NASA GISS and "pesky sunspot correlations continue"

sunspot size compared to earth size

Above: Earth in comparison, size wise to common sunspots

The Christion Science Monitor had a detailed article recently that brought in a surprisng source – NASA GISS – an entity that seems firmly entrenched in the AGW- CO2 theory of climate change. Here are some excerpts from the article:

Researchers say they’ve found puzzling correlations between changes in the sun’s output and weather and climate patterns on Earth. These links appear to rise above the level of misinterpreted data or faulty equipment.

“There are some empirical bits of evidence that show interesting relationships we don’t fully understand,” says Drew Shindell, a researcher at NASA’s Goddard Institute for Space Studies in New York.

For example, he cites a 2001 study in which scientists looked at cloud cover over the United States from 1900 to 1987 and found that average cloud cover increased and decreased in step with the sun’s 11-year sunspot cycle. The most plausible cause, they said: changes in the ultraviolet (UV) light the sun delivers to the stratosphere.

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September 27, 2007 8:32 am

Are there associated plots? Calculations and plots of annual mean albedo? Mean albedo vs. GISSTemp?

September 27, 2007 10:21 am

Any solar correlation is much stronger than any CO2 correlation, yet they hang their hat on CO2.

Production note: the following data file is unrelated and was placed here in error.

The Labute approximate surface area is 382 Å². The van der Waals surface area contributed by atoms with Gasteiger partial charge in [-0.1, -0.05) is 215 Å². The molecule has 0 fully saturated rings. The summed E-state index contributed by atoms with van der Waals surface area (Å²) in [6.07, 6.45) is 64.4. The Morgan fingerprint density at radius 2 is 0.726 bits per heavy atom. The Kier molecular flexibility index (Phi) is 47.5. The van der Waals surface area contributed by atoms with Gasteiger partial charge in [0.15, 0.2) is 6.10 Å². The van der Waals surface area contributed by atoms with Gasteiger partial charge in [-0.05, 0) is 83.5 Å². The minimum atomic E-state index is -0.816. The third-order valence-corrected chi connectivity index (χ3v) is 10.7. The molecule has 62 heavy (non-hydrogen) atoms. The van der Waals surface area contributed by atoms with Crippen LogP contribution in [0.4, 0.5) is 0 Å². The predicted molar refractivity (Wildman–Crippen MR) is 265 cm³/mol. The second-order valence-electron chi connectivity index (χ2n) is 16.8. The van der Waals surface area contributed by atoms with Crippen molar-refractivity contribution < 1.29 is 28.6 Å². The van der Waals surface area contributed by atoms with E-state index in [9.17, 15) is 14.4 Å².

Steve Moore
September 27, 2007 2:35 pm

“Researchers say they’ve found puzzling correlations between changes in the sun’s output and weather and climate patterns on Earth.”
Nice to see they’re up on current events. Hershel noticed that over 200 years ago.

Evan Jones
September 27, 2007 3:45 pm

First, can we trust an article on solar activity from a man named “Spotts”?
But seriously, folks.
I have heard (and have accepted) that TSI increase cannot account for the current (alleged) rate of GW.
But allow me to leap from blind faith to crude reasoning.
The increase in TSI of a wee bit over 0.02% per decade over the last c. 30 years, acc., to that there article.
NOAA alleges a 0.06C/decade increase (over the last century).
And what percentage (Kelvin) increase is THAT? A wee bit over 0.02%!
And what, my fine, feathered friends, do we have here? One of two things.
A.) My math is off by a factor of 10s (and Lord knows, it wouldn’t be the first time)!
B.) A highly limited, but darn near-exact percentage track Between TSI increase/decade and NOAA-alleged increase/decade!
Can one relate TSI and temp increase on a 1-1 basis? Hmm.? Or does only heat output count?
(If I did the arithmetic right, I must be the 100-millionth person to notice this.)

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